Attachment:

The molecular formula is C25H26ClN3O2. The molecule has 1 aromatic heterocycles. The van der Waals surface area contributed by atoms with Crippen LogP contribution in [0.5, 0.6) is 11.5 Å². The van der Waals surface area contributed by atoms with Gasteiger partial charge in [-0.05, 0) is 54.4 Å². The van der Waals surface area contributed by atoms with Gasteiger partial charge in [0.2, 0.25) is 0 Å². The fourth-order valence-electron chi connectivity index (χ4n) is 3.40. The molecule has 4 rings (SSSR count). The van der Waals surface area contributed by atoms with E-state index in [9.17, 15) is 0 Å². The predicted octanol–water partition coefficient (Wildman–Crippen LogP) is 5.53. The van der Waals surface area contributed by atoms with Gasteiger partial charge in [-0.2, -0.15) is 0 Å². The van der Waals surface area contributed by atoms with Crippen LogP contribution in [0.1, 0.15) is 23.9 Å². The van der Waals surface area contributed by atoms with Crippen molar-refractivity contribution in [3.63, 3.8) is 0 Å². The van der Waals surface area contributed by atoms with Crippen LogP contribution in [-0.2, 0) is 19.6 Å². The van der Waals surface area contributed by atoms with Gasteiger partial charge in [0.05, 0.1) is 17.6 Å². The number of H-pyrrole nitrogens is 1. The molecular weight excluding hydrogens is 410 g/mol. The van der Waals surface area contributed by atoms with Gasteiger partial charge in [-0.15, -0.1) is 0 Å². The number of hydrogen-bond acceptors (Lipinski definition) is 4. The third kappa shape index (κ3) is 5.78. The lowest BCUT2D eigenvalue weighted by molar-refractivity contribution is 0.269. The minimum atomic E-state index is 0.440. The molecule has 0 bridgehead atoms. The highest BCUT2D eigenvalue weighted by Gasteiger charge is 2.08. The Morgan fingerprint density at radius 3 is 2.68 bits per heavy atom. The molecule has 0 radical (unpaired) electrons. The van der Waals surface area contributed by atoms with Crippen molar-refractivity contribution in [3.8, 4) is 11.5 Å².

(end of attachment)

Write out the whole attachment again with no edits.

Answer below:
The molecular formula is C25H26ClN3O2. The molecule has 1 aromatic heterocycles. The van der Waals surface area contributed by atoms with Crippen LogP contribution in [0.5, 0.6) is 11.5 Å². The van der Waals surface area contributed by atoms with Gasteiger partial charge in [-0.05, 0) is 54.4 Å². The van der Waals surface area contributed by atoms with Gasteiger partial charge in [0.2, 0.25) is 0 Å². The fourth-order valence-electron chi connectivity index (χ4n) is 3.40. The molecule has 4 rings (SSSR count). The van der Waals surface area contributed by atoms with E-state index in [9.17, 15) is 0 Å². The predicted octanol–water partition coefficient (Wildman–Crippen LogP) is 5.53. The van der Waals surface area contributed by atoms with Gasteiger partial charge in [-0.2, -0.15) is 0 Å². The van der Waals surface area contributed by atoms with Crippen LogP contribution in [0.1, 0.15) is 23.9 Å². The van der Waals surface area contributed by atoms with Crippen molar-refractivity contribution in [3.63, 3.8) is 0 Å². The van der Waals surface area contributed by atoms with Crippen LogP contribution in [-0.2, 0) is 19.6 Å². The van der Waals surface area contributed by atoms with Gasteiger partial charge in [0.05, 0.1) is 17.6 Å². The number of H-pyrrole nitrogens is 1. The molecular weight excluding hydrogens is 410 g/mol. The van der Waals surface area contributed by atoms with Gasteiger partial charge in [-0.15, -0.1) is 0 Å². The number of hydrogen-bond acceptors (Lipinski definition) is 4. The third kappa shape index (κ3) is 5.78. The lowest BCUT2D eigenvalue weighted by molar-refractivity contribution is 0.269. The minimum atomic E-state index is 0.440. The molecule has 0 bridgehead atoms. The highest BCUT2D eigenvalue weighted by Gasteiger charge is 2.08. The Morgan fingerprint density at radius 3 is 2.68 bits per heavy atom. The molecule has 0 radical (unpaired) electrons. The van der Waals surface area contributed by atoms with Crippen molar-refractivity contribution in [3.8, 4) is 11.5 Å².